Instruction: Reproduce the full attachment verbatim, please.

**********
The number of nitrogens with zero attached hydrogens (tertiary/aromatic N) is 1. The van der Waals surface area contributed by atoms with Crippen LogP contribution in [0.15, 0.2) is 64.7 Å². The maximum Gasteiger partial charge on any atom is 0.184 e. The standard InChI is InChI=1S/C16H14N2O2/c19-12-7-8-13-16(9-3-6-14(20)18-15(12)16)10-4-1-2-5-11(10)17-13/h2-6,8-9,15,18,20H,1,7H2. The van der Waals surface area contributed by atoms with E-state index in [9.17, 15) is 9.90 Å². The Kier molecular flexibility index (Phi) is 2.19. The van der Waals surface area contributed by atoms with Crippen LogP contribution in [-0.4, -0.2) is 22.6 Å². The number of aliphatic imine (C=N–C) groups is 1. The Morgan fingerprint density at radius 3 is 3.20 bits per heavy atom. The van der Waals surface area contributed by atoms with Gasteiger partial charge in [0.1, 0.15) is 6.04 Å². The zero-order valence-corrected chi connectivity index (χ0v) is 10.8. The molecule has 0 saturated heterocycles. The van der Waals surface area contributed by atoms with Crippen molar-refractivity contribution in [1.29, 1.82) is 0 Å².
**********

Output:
The number of nitrogens with zero attached hydrogens (tertiary/aromatic N) is 1. The van der Waals surface area contributed by atoms with Crippen LogP contribution in [0.15, 0.2) is 64.7 Å². The maximum Gasteiger partial charge on any atom is 0.184 e. The standard InChI is InChI=1S/C16H14N2O2/c19-12-7-8-13-16(9-3-6-14(20)18-15(12)16)10-4-1-2-5-11(10)17-13/h2-6,8-9,15,18,20H,1,7H2. The van der Waals surface area contributed by atoms with E-state index in [9.17, 15) is 9.90 Å². The Kier molecular flexibility index (Phi) is 2.19. The van der Waals surface area contributed by atoms with Crippen LogP contribution in [-0.4, -0.2) is 22.6 Å². The number of aliphatic imine (C=N–C) groups is 1. The Morgan fingerprint density at radius 3 is 3.20 bits per heavy atom. The van der Waals surface area contributed by atoms with Gasteiger partial charge in [0.1, 0.15) is 6.04 Å². The zero-order valence-corrected chi connectivity index (χ0v) is 10.8. The molecule has 0 saturated heterocycles. The van der Waals surface area contributed by atoms with Crippen molar-refractivity contribution in [1.29, 1.82) is 0 Å².